Medicare Plan D - A Prescription For Confusion

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Medicare Plan D - A Prescription For Confusion

Medicare, the health insurance program administered by the U.S. government, covers citizens who are at least 65 years old. Persons with certain disabilities are also eligible. For example, those that suffer from End Stage Renal Disease (permanent kidney failure requiring dialysis or transplant), or are disabled, are eligible even if younger than 65.

The Medicare program is run by the Centers for Medicare and Medicaid Services (CMS) department. The CMS administers the four parts of the Medicare insurance program: Medicare Plan A, Medicare Plan B, Medicare Plan C, and Medicare Plan D.

Plan A was part of the original 1965 Medicare legislation and provided hospital coverage. Plan B, also part of the original, offered optional medical insurance for services such as doctor visits. In 1997, Part C of Medicare allowed enrollees to get their Part A/B coverage from private health insurance providers. It is the 2006 Medicare Plan D that was passed most recently, and that provided a great deal of confusion to those already enrolled in Medicare.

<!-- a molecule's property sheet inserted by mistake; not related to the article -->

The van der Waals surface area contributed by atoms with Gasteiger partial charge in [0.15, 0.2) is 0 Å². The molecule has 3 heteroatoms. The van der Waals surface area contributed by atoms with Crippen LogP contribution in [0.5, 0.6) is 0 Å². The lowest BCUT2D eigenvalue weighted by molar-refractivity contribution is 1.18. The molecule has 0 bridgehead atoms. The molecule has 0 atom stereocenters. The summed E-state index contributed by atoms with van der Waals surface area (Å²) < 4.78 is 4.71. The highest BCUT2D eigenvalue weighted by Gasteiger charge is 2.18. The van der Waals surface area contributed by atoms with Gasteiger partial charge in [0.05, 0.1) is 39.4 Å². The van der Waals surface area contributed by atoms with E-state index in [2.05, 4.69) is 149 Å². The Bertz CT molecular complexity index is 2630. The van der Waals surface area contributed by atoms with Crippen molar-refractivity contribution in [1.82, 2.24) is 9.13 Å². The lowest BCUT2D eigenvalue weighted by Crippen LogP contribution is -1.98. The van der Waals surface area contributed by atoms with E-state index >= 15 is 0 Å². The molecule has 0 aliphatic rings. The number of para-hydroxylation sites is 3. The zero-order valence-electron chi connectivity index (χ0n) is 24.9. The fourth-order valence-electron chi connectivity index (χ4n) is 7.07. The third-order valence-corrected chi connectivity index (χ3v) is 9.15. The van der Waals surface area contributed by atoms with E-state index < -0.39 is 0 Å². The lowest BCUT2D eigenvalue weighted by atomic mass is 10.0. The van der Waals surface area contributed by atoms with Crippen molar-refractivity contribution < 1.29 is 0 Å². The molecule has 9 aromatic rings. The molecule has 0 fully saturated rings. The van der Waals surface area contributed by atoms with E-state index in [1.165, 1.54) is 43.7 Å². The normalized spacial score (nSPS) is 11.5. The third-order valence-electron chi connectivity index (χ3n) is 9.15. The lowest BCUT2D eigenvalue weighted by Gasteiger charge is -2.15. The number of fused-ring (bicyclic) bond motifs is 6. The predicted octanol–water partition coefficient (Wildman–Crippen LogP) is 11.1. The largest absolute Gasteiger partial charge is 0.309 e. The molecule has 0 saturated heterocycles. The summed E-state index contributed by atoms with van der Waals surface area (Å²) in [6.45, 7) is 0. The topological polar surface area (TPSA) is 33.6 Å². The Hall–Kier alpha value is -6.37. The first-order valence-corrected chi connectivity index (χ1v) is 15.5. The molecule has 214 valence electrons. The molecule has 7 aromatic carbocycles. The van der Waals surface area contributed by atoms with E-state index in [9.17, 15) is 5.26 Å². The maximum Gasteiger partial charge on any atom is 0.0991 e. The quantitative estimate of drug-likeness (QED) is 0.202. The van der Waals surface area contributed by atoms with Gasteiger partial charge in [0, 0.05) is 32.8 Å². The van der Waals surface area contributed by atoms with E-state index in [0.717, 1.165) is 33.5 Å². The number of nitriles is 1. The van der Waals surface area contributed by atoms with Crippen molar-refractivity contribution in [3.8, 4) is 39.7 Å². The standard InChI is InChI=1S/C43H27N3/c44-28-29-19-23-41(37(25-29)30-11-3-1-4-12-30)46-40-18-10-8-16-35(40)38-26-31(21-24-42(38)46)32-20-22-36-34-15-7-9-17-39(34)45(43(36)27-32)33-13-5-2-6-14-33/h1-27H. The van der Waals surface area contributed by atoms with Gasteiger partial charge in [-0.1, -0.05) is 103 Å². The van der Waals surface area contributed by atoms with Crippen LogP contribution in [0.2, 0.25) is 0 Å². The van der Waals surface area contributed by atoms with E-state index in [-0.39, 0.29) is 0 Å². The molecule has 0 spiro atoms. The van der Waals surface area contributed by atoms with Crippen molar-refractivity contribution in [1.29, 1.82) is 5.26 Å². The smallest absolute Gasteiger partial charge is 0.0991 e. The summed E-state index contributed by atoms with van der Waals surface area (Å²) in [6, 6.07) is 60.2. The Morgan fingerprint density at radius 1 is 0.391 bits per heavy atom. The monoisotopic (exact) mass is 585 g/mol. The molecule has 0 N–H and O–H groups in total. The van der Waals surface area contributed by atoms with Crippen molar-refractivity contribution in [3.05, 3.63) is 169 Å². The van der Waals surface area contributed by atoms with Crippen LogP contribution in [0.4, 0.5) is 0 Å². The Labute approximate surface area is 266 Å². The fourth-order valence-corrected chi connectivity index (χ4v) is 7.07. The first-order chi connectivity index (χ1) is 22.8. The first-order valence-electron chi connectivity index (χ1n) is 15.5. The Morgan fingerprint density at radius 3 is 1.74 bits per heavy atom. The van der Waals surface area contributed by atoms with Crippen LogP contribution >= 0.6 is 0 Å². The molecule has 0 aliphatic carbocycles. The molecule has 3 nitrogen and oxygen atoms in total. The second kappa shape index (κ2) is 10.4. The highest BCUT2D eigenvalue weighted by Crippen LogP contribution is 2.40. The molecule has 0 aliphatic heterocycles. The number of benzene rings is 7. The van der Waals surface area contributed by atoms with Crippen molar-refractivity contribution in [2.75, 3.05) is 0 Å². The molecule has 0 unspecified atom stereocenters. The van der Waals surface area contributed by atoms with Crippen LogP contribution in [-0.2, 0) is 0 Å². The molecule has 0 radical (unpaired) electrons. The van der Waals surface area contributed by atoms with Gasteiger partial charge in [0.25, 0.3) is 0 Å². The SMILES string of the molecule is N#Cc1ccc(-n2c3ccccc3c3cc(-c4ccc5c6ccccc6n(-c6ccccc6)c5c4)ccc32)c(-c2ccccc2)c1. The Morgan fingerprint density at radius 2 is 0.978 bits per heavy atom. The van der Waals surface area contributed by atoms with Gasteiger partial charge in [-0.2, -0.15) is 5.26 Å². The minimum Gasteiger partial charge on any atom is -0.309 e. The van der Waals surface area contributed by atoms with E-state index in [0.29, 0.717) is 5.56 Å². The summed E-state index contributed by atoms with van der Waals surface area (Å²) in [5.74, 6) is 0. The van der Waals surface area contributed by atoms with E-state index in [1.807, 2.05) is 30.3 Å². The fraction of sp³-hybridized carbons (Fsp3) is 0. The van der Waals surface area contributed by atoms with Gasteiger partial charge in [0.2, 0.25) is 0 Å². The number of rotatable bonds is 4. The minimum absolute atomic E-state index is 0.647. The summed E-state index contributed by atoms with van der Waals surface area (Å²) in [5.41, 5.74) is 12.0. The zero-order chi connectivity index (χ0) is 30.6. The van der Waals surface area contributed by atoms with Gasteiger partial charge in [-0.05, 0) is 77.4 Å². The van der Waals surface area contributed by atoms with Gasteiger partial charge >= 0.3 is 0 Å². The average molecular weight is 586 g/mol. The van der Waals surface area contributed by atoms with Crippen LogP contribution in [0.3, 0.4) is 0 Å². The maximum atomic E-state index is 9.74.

Medicare Plan D provided an optional prescription drug benefit insurance program. Those who chose to enroll in Medicare Plan D would pay reduced prices on some or all of their prescriptions. The confusion resulting from Medicare Plan D originates from several sources.

Medicare Plan D offered this prescription drug coverage through many individual health insurance companies. Each potential Medicare Plan D enrollee has to wade through a dizzying array of choices and prices in order to choose a suitable plan.

Each of the different prescription drug plans offered through Medicare Plan D generally covered different prescription drugs. Potential enrollees must consider the prescription drugs they were taking, plus any they might need in the future.

To compound the confusion, the many plans offered by Medicare Plan D are often specific to a particular location and sometimes only to certain pharmacies in that location. Those considering Medicare Plan D coverage have to be sure that their prescriptions are covered by a local pharmacy.

On top of all those factors, most of the Medicare Plan D coverage options have different costs. Those needing Medicare Plan D drug insurance must consider their budgets, which are often limited or fixed.

The Medicare Plan D coverage provides useful prescription drug coverage to seniors who often require regular prescription medication. However, the chore of sorting through the drugs covered, locations covered, and differing prices often perplexed seniors.

Those senior citizens (and their families) who need help choosing among the complex choices of Medicare Plan D can call their local Social Security office, visit Medicare.gov, or possibly obtain help from their existing pharmacist.



 

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